A proposed bill, crafted by a bipartisan group of U.S. senators, would protect citizens in states that have legalized medical marijuana but can still face penalties due to federal laws stating otherwise.
The legislation, known as the Compassionate Access, Research Expansion and Respect States Act, was created by Democratic senators Cory Booker of New Jersey, Kirsten Gillibrand of New York and Republican Rand Paul of Kentucky. While the legislation stops short of legalizing the drug throughout the nation, it would eliminate potential punishments or penalties of those who do use the drug for medical purposes in states where it is legal, Slate reported.
During the announcement of the law last month, Booker spoke on the importance of state’s rights, a long-held view of the Republican Party.
“The bill that we are introducing seeks to right decades of wrong. Doctors and patients deserve federal laws that are fair and compassionate, and states should be able to set their own medical marijuana policies without federal interference,” Booker said.
The law would allow states to create and implement their own legal precedents of medical marijuana legalization, without having to worry about federal guidelines. Some states have legalized the recreational use of marijuana — Alaska, Colorado, Oregon, Washington and the District of Columbia.
Marijuana legalization advocates also support the legislation’s attempts to declassify the drug, categorizing it in a different “schedule” than its current one. Right now, the Drug Enforcement Administration has marijuana labeled as a Schedule 1 drug, the same category as LSD and heroin. The bill aims to move marijuana to Schedule 2, where it will be labeled as a drug that has some kind of health benefits, The Huffington Post reported.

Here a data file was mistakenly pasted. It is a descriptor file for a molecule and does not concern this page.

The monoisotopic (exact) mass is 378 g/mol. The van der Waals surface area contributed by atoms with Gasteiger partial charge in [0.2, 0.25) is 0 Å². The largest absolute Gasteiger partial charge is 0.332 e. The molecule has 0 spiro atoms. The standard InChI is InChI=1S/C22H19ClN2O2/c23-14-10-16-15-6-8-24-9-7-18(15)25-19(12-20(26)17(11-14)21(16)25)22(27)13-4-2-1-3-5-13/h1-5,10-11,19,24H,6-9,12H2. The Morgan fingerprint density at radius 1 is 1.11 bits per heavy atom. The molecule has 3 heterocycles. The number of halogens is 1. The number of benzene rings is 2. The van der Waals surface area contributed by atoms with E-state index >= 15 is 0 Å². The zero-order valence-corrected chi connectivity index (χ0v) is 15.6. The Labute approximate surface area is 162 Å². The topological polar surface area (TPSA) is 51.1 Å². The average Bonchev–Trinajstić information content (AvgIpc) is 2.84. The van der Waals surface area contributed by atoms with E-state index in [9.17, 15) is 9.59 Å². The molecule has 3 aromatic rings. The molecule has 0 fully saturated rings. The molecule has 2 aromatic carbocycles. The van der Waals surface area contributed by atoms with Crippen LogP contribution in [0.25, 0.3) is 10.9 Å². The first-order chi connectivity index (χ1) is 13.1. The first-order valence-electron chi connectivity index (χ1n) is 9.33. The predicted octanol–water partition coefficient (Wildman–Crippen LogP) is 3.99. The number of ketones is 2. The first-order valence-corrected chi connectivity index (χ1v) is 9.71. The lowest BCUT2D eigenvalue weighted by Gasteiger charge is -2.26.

Other proposals in the legislation would include banks being allowed to do business with marijuana dispensaries and increased funding for research on the drug, which may lead to more information on the medical benefits it provides.
In an interview with CNN’s Sanjay Gupta that aired April 19, President Barack Obama voiced his support for the legislation.
“I’m on record as saying that not only do I think carefully prescribed medical use of marijuana may in fact be appropriate and we should follow the science as opposed to ideology on this issue, but I’m also on record as saying that the more we treat some of these issues related to drug abuse from a public health model and not just from an incarceration model, the better off we’re going to be,” the president said.
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